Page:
By the way, Sinclair’s title ‘Brass Check’ is a reference to the method of payment in a house of prostitution 100 years ago. The customer paid his money and was given a brass check to give to the woman he chose. Sinclair’s point was that what passes for journalism is often little different than an exchange with a prostitute. Read more about Sinclair on the AWTT site. We were lucky to have Lauren Coodley herself write a short bio for us.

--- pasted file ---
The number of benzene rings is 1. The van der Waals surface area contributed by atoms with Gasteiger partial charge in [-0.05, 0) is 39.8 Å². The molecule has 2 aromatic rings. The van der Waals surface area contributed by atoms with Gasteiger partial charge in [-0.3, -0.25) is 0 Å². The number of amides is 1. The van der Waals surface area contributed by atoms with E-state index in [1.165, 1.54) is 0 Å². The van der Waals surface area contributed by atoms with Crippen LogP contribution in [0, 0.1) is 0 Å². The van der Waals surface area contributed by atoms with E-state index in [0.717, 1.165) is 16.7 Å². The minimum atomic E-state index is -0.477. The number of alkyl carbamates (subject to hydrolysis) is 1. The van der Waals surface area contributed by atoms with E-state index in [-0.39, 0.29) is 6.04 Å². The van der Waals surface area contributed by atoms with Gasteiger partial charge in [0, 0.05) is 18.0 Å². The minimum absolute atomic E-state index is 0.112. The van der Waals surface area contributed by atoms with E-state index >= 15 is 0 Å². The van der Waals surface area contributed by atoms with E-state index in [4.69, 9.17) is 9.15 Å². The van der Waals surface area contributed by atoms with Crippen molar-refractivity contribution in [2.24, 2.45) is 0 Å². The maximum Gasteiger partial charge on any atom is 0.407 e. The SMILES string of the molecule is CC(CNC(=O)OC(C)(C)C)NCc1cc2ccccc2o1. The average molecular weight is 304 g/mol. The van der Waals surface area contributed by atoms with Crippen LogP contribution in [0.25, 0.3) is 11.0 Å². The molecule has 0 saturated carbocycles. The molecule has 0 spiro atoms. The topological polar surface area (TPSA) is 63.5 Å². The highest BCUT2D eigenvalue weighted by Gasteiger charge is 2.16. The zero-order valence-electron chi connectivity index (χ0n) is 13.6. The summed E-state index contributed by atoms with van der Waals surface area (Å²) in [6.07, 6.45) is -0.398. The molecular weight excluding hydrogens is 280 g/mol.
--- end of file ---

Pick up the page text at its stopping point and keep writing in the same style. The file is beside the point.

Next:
5. Your article should have emphasized the democrats JFK and LBJ responsibility. They sent 500,000 to Viet Nam. It was their plan. Nixon inherited the mess. It took him longer than it should have but he ended it. The blame for the deaths in 69 and 70 go to the prior administration not Nixon. If one was to assess blame for the war 99% goes to JFK and LBJ 1% to Nixon. The idea that the war was unwinnable is false. If the U.S. had put a million men in North Viet Nam a tactical victory could have been obtained assuming that China didn’t send two million volunteers into action as they did in Korea or that Russia didn’t get involved. America wasn’t going to risk nuclear war with the Soviets over Indo China. Trying to fight a limited war as LBJ did is always a loser. Ike correctly pointed out that we should never fight small wars and dissipate America’s military strength. If we are going to fight we will fight the head of the snake ( China and the USSR ) not the tail. Reagan didn’t follow Kissinger’s program of détente. He changed that approach to Peace with Strength and said there is no substitute for victory. While most democrats fought his anti communism and denounced his Evil Empire speech, and his military buildup he led us to our greatest military triumph in history in winning the cold war. He freed hundreds of millions of Eastern Europeans from Soviet bondage. Those same people were sold into slavery by the democrats FDR and Truman. Was Obama using Realpolitick in Libya or doesn’t that count? What about the drone war?